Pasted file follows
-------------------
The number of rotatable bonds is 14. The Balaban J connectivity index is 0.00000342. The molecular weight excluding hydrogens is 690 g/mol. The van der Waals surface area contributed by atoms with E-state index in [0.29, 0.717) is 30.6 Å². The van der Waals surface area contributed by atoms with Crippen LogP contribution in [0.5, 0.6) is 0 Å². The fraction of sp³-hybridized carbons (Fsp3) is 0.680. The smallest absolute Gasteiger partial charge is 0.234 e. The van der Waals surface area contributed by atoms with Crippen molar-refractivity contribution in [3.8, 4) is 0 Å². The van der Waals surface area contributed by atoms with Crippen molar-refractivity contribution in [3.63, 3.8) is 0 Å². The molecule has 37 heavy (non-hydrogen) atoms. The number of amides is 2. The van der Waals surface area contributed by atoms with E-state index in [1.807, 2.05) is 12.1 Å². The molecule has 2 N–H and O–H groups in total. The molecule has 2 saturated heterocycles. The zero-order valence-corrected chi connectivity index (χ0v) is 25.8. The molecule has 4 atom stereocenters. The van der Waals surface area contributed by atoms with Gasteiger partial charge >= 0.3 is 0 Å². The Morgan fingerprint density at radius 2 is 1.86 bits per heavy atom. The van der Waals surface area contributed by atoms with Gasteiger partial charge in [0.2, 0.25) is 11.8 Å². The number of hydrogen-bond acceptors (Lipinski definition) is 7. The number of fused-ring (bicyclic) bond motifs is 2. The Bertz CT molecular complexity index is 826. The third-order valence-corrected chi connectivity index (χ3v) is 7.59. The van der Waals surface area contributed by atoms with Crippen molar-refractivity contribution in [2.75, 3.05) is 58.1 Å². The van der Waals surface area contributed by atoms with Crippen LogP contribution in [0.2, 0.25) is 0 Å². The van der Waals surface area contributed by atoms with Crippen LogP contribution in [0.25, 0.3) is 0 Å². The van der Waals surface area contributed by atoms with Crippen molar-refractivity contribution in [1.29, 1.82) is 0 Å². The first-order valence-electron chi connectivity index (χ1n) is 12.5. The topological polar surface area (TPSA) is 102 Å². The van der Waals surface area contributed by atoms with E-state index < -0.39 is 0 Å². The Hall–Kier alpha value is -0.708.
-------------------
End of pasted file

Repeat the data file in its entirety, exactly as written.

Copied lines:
The number of rotatable bonds is 14. The Balaban J connectivity index is 0.00000342. The molecular weight excluding hydrogens is 690 g/mol. The van der Waals surface area contributed by atoms with E-state index in [0.29, 0.717) is 30.6 Å². The van der Waals surface area contributed by atoms with Crippen LogP contribution in [0.5, 0.6) is 0 Å². The fraction of sp³-hybridized carbons (Fsp3) is 0.680. The smallest absolute Gasteiger partial charge is 0.234 e. The van der Waals surface area contributed by atoms with Crippen molar-refractivity contribution in [3.8, 4) is 0 Å². The van der Waals surface area contributed by atoms with Crippen molar-refractivity contribution in [3.63, 3.8) is 0 Å². The molecule has 37 heavy (non-hydrogen) atoms. The number of amides is 2. The van der Waals surface area contributed by atoms with E-state index in [1.807, 2.05) is 12.1 Å². The molecule has 2 N–H and O–H groups in total. The molecule has 2 saturated heterocycles. The zero-order valence-corrected chi connectivity index (χ0v) is 25.8. The molecule has 4 atom stereocenters. The van der Waals surface area contributed by atoms with Gasteiger partial charge >= 0.3 is 0 Å². The Morgan fingerprint density at radius 2 is 1.86 bits per heavy atom. The van der Waals surface area contributed by atoms with Gasteiger partial charge in [0.2, 0.25) is 11.8 Å². The number of hydrogen-bond acceptors (Lipinski definition) is 7. The number of fused-ring (bicyclic) bond motifs is 2. The Bertz CT molecular complexity index is 826. The third-order valence-corrected chi connectivity index (χ3v) is 7.59. The van der Waals surface area contributed by atoms with Crippen molar-refractivity contribution in [2.75, 3.05) is 58.1 Å². The van der Waals surface area contributed by atoms with Crippen LogP contribution in [0.2, 0.25) is 0 Å². The van der Waals surface area contributed by atoms with Crippen LogP contribution in [0.25, 0.3) is 0 Å². The van der Waals surface area contributed by atoms with Crippen molar-refractivity contribution in [1.29, 1.82) is 0 Å². The first-order valence-electron chi connectivity index (χ1n) is 12.5. The topological polar surface area (TPSA) is 102 Å². The van der Waals surface area contributed by atoms with E-state index < -0.39 is 0 Å². The Hall–Kier alpha value is -0.708.